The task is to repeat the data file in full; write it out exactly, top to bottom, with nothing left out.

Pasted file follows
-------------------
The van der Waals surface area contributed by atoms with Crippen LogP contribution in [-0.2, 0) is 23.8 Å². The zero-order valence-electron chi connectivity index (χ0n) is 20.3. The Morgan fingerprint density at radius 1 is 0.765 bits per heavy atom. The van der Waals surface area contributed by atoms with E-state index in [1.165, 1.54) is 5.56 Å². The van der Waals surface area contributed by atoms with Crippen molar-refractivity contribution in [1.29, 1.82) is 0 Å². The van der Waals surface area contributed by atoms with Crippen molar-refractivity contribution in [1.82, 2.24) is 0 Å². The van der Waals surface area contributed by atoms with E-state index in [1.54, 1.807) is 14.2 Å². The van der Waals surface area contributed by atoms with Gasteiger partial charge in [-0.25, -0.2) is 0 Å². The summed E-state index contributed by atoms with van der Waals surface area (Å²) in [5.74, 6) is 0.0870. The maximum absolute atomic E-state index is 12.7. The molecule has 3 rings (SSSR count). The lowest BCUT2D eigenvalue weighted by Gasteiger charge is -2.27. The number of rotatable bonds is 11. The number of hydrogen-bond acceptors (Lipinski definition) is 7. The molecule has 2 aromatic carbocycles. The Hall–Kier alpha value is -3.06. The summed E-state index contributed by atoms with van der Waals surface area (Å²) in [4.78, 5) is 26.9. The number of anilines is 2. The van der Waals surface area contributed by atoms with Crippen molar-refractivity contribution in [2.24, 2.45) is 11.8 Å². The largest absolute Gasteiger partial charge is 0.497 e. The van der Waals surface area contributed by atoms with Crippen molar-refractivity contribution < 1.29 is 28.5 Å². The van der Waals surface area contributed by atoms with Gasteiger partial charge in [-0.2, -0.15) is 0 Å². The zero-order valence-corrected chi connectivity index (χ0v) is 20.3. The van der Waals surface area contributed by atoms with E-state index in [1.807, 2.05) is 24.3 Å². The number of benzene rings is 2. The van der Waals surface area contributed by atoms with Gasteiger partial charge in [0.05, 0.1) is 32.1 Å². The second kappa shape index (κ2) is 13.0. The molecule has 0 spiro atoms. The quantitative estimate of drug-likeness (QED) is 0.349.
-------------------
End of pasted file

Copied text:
The van der Waals surface area contributed by atoms with Crippen LogP contribution in [-0.2, 0) is 23.8 Å². The zero-order valence-electron chi connectivity index (χ0n) is 20.3. The Morgan fingerprint density at radius 1 is 0.765 bits per heavy atom. The van der Waals surface area contributed by atoms with E-state index in [1.165, 1.54) is 5.56 Å². The van der Waals surface area contributed by atoms with Crippen molar-refractivity contribution in [1.29, 1.82) is 0 Å². The van der Waals surface area contributed by atoms with Crippen molar-refractivity contribution in [1.82, 2.24) is 0 Å². The van der Waals surface area contributed by atoms with E-state index in [1.54, 1.807) is 14.2 Å². The van der Waals surface area contributed by atoms with Gasteiger partial charge in [-0.25, -0.2) is 0 Å². The summed E-state index contributed by atoms with van der Waals surface area (Å²) in [5.74, 6) is 0.0870. The maximum absolute atomic E-state index is 12.7. The molecule has 3 rings (SSSR count). The lowest BCUT2D eigenvalue weighted by Gasteiger charge is -2.27. The number of rotatable bonds is 11. The number of hydrogen-bond acceptors (Lipinski definition) is 7. The molecule has 2 aromatic carbocycles. The Hall–Kier alpha value is -3.06. The summed E-state index contributed by atoms with van der Waals surface area (Å²) in [4.78, 5) is 26.9. The number of anilines is 2. The van der Waals surface area contributed by atoms with Crippen molar-refractivity contribution in [2.24, 2.45) is 11.8 Å². The largest absolute Gasteiger partial charge is 0.497 e. The van der Waals surface area contributed by atoms with Crippen molar-refractivity contribution < 1.29 is 28.5 Å². The van der Waals surface area contributed by atoms with Gasteiger partial charge in [-0.2, -0.15) is 0 Å². The zero-order valence-corrected chi connectivity index (χ0v) is 20.3. The van der Waals surface area contributed by atoms with E-state index in [1.807, 2.05) is 24.3 Å². The number of benzene rings is 2. The van der Waals surface area contributed by atoms with Gasteiger partial charge in [0.05, 0.1) is 32.1 Å². The second kappa shape index (κ2) is 13.0. The molecule has 0 spiro atoms. The quantitative estimate of drug-likeness (QED) is 0.349.